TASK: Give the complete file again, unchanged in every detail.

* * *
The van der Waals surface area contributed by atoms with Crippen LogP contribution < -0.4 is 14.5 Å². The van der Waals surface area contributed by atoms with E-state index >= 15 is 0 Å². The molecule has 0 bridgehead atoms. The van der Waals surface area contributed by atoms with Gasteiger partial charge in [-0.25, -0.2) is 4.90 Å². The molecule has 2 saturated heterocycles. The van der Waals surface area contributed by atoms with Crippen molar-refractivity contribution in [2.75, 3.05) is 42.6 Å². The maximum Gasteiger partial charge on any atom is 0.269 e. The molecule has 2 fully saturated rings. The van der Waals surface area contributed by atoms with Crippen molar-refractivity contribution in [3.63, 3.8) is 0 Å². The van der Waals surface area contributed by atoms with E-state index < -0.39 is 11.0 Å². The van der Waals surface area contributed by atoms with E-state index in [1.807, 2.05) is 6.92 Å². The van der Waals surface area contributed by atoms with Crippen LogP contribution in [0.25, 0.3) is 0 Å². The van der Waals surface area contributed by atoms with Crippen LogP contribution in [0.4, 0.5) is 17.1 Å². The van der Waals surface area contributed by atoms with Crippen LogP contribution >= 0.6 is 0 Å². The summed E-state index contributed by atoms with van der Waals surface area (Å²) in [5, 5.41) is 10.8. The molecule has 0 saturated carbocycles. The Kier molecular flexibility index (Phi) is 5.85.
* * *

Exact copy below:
The van der Waals surface area contributed by atoms with Crippen LogP contribution < -0.4 is 14.5 Å². The van der Waals surface area contributed by atoms with E-state index >= 15 is 0 Å². The molecule has 0 bridgehead atoms. The van der Waals surface area contributed by atoms with Gasteiger partial charge in [-0.25, -0.2) is 4.90 Å². The molecule has 2 saturated heterocycles. The van der Waals surface area contributed by atoms with Crippen molar-refractivity contribution in [2.75, 3.05) is 42.6 Å². The maximum Gasteiger partial charge on any atom is 0.269 e. The molecule has 2 fully saturated rings. The van der Waals surface area contributed by atoms with Crippen molar-refractivity contribution in [3.63, 3.8) is 0 Å². The van der Waals surface area contributed by atoms with E-state index < -0.39 is 11.0 Å². The van der Waals surface area contributed by atoms with E-state index in [1.807, 2.05) is 6.92 Å². The van der Waals surface area contributed by atoms with Crippen LogP contribution in [0.25, 0.3) is 0 Å². The van der Waals surface area contributed by atoms with Crippen LogP contribution in [0.4, 0.5) is 17.1 Å². The van der Waals surface area contributed by atoms with Crippen LogP contribution >= 0.6 is 0 Å². The summed E-state index contributed by atoms with van der Waals surface area (Å²) in [5, 5.41) is 10.8. The molecule has 0 saturated carbocycles. The Kier molecular flexibility index (Phi) is 5.85.